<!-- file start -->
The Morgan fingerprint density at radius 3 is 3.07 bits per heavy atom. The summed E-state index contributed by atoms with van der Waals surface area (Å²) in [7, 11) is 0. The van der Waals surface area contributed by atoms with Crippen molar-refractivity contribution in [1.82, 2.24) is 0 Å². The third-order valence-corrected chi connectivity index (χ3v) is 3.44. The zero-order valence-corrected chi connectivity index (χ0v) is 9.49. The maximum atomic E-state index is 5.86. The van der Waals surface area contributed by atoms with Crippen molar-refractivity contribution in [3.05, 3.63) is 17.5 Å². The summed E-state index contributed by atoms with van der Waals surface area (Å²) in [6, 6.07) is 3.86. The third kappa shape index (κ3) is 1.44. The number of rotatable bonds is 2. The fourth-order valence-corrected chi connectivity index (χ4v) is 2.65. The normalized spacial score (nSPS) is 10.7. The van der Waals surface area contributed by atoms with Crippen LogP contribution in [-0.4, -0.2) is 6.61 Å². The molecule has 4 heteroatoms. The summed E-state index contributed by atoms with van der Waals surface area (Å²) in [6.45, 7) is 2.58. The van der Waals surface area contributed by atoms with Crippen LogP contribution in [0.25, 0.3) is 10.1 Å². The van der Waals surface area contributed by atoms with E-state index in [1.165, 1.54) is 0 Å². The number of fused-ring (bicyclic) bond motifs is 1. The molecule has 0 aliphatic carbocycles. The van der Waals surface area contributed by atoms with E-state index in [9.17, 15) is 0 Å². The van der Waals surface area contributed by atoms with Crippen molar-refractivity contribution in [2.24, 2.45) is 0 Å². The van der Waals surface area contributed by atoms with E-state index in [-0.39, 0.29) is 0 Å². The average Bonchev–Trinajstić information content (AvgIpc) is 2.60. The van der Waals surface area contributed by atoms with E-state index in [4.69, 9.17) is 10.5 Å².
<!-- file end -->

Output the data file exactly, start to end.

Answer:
The Morgan fingerprint density at radius 3 is 3.07 bits per heavy atom. The summed E-state index contributed by atoms with van der Waals surface area (Å²) in [7, 11) is 0. The van der Waals surface area contributed by atoms with Crippen molar-refractivity contribution in [1.82, 2.24) is 0 Å². The third-order valence-corrected chi connectivity index (χ3v) is 3.44. The zero-order valence-corrected chi connectivity index (χ0v) is 9.49. The maximum atomic E-state index is 5.86. The van der Waals surface area contributed by atoms with Crippen molar-refractivity contribution in [3.05, 3.63) is 17.5 Å². The summed E-state index contributed by atoms with van der Waals surface area (Å²) in [6, 6.07) is 3.86. The third kappa shape index (κ3) is 1.44. The number of rotatable bonds is 2. The fourth-order valence-corrected chi connectivity index (χ4v) is 2.65. The normalized spacial score (nSPS) is 10.7. The van der Waals surface area contributed by atoms with Crippen LogP contribution in [-0.4, -0.2) is 6.61 Å². The molecule has 4 heteroatoms. The summed E-state index contributed by atoms with van der Waals surface area (Å²) in [6.45, 7) is 2.58. The van der Waals surface area contributed by atoms with Crippen LogP contribution in [0.25, 0.3) is 10.1 Å². The van der Waals surface area contributed by atoms with E-state index in [1.165, 1.54) is 0 Å². The number of fused-ring (bicyclic) bond motifs is 1. The molecule has 0 aliphatic carbocycles. The van der Waals surface area contributed by atoms with E-state index in [9.17, 15) is 0 Å². The van der Waals surface area contributed by atoms with Crippen molar-refractivity contribution in [2.24, 2.45) is 0 Å². The van der Waals surface area contributed by atoms with E-state index in [-0.39, 0.29) is 0 Å². The average Bonchev–Trinajstić information content (AvgIpc) is 2.60. The van der Waals surface area contributed by atoms with E-state index in [4.69, 9.17) is 10.5 Å².